4. Thanks everyone for replies!! My boxing coach don't know anything about muay thai but he was a great boxing champ, soo technichal... he saw Giorgio Petrosyan fighting and told that when he wants to do a boxing action he becomes a perfect boxer, his elbows protect his body, legs are bent (or flexed, I don't know the right term lol) and he moves like a boxer... of course in k1/kickboxing you don't get kneed or elbowed as much as in Muay Thai but do you think he's right? So if you want to do a boxing action you have to change your style temporarily?
  5. Hi everyone. What do you think about dedicating a part of the training to western boxing? When I train on my own muay thai skills on the heavy bag I always split every type of shot. For example I do 20 minutes only roundhouse kicks, 20 minutes teeps, 20 minutes knees and elbows. I prefer to do like that due to a better focus on every single shot. I think Boxing is usually underrated and undertrained in muay thai. So do you think that making some boxing lessons would be good? Of course you can't do everything you do in a boxing fight like weaving, but I think punches would become better right?
  6. I prefer speed ropes because you can learn and invent so many tricks and are better for footwork. Heavy ones make your upper body works but double unders with a speed rope make it too :) I did this short video of me making some tricks a few months ago lol. https://youtu.be/9XmI3qBHPFk As you can see near the end of the video, in the clip where I wear a blue t-shirt, i'm using another speed rope that is so thin, sharp, light and soo fast: I don't raccomend that one because it's uncontrollable and really cuts you when you get hit. The other one is much better because it's both fast and a bit heavy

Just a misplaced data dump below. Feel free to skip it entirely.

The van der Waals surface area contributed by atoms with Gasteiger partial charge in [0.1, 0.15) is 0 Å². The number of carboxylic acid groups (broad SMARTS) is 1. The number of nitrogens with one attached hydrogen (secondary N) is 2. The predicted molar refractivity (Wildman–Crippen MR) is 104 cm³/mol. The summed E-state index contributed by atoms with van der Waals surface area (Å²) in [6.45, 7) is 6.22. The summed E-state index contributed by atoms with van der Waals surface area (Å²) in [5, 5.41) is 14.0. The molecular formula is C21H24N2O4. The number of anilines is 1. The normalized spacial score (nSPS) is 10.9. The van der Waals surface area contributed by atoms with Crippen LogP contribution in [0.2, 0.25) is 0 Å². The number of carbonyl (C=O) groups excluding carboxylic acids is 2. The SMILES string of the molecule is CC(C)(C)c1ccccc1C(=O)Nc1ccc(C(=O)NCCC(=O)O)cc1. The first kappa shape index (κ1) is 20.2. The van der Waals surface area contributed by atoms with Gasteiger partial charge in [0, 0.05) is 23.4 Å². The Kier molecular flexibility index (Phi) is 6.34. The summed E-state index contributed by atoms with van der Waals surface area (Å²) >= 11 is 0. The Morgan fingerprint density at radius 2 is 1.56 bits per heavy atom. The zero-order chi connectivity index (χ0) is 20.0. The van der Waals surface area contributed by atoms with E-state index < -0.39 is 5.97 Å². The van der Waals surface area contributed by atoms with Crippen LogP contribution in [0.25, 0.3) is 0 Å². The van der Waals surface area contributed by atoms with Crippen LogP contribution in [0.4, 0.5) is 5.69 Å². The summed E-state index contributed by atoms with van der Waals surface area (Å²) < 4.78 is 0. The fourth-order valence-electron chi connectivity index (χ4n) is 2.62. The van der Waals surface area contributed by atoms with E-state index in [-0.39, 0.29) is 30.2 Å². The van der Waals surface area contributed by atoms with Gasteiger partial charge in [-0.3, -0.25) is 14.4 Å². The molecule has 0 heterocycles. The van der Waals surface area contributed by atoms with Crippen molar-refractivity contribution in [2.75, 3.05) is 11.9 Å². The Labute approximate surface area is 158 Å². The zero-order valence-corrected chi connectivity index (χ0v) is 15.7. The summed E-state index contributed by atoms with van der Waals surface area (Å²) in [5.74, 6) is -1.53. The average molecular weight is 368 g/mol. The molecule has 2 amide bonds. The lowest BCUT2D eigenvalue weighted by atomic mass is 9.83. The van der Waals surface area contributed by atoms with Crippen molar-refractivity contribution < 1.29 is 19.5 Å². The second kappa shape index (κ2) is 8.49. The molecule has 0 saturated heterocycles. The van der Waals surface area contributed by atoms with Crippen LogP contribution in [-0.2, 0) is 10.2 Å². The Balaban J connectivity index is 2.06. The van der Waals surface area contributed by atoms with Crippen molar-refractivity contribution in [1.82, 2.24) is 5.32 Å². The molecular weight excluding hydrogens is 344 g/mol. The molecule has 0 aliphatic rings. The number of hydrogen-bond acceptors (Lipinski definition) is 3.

7. Ok thank you very much. So i think I'll try to ask to do it for free, or just for a little discount on my training, just to make some experience. In fact I don't like certifications, I think the practice in thailand would be so much better, so if I stay there long time, when I'll come back home I can be a respected trainer. You think is ok like this? Will they allow me to hold pads?
  8. Ok thank you, so it's as I imagined. I would have some more curiosities about thai trainers: How they become trainers? Some were fighters at the same gym, some others were trainers at some other gyms. Do they have done a course? Where do these courses take places? I only know Master Toddy that organizes them. same question about thai krus, how they become teachers? In italy you just have to pay for a low level course that take place in the weekend for maybe 5-6 times, give an exam and magically you are a muay thai kru. I talked with a thai kru in italy, he told me that the way to become a kru in thailand is so much more difficult, he had to stay im the gym for more than a year I think, and fight at least 5 times for the gym and win 3, then there is the exam. (Something like that) what do you know about that?
  9. Hi everyone I'm Lollo, I'm 20 years old from Italy and I'm new on this forum. 2 years ago I stayied in thailand for 3 months, training in singpatong, Phuket. Now I'm planning to come back in thailand but phuket is too expensive so I will have to change gym and place. (I was thinking about going to pattaya, maybe at petchrungruang, wko or sitpholek). In my gym I always hold pads to other boxers. I really enjoy training other people and think I'm pretty good at. So is it possible to both training, fighting and holding pads, in a gym that doesn't know you, getting a discount on training? I would really enjoy it so I can stay there long time, and when I'll come back in italy I can make some money out of that. Hope my English is currect, thank you.